bad-polldaddyOf all the reasons you need an application delivery controller capable of bi-directional inspection of application data this is one of the best. I was trying to check out the results of a poll on PollDaddy.com and ended up with this beautiful Microsoft .NET error page, filled with so much valuable information that potential attackers must even now be laughing in that "evil genius" laugh you so often hear in retro-cartoons.

This error page tells me so many things about the application, it's environment, and its associated infrastructure that it should be a crime to let this information out. I know it's a Microsoft .NET C# application, and what the underlying directory structure looks like. I know it's using a third party library for authentication and authorization (and where it's located) and I can tell you exactly what version of .NET is running (Microsoft .NET Framework Version:2.0.50727.1433; ASP.NET Version:2.0.50727.1433).

I also get an idea of internal data structure, as a nice piece of code is included in the error page. Hmmm...looks like "user ids" are numeric in the database.

Now I'm no evil genius, so I can only imagine just how much this tells a real evil genius. I do know, however, that this simply an unacceptable security practice and that it should never happen. Ever.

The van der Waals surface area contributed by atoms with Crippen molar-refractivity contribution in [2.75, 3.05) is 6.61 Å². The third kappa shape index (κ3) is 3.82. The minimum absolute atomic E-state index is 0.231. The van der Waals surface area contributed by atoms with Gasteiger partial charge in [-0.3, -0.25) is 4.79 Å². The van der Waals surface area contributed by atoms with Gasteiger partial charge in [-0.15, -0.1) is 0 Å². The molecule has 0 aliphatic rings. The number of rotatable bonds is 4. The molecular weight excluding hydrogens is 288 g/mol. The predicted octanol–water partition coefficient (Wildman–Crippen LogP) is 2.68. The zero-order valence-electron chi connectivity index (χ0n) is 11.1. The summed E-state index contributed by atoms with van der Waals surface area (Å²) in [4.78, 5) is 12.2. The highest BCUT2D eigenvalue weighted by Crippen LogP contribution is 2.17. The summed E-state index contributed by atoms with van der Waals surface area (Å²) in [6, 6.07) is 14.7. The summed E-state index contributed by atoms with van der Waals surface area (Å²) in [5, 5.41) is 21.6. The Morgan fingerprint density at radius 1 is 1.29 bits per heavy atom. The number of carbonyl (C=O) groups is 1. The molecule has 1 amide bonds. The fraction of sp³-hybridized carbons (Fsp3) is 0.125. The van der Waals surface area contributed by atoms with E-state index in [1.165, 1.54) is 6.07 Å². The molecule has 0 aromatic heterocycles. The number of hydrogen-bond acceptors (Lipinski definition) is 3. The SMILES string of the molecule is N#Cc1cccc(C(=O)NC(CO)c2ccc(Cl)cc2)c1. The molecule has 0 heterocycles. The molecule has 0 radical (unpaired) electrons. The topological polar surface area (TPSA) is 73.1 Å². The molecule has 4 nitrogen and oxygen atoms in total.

We often discuss catching "errors", but that's usually wrapped around catching 404 (not found) errors. Using iRules you can easily catch 500 (Internal server errors) as well as any other HTTP status code.

And even if the status code somehow comes back as "200 OK" but the content is full of juicy application and infrastructure information, you can use iRules to deal with it. iRules can verify that the content of a page is what it should be and if isn't, you can do something about it. Rewrite it. Change it. Redirect the user to a new page. Show a page full of dancing bananas or a picture of a whale. Whatever you want.

The point is that you recognize when information that may lead to or assist in perpetrating a breach is being presented to users and that you prevent it from happening. The chances of the information being used against you is minimal, but when you have the opportunity to mitigate that risk entirely, why wouldn't you?

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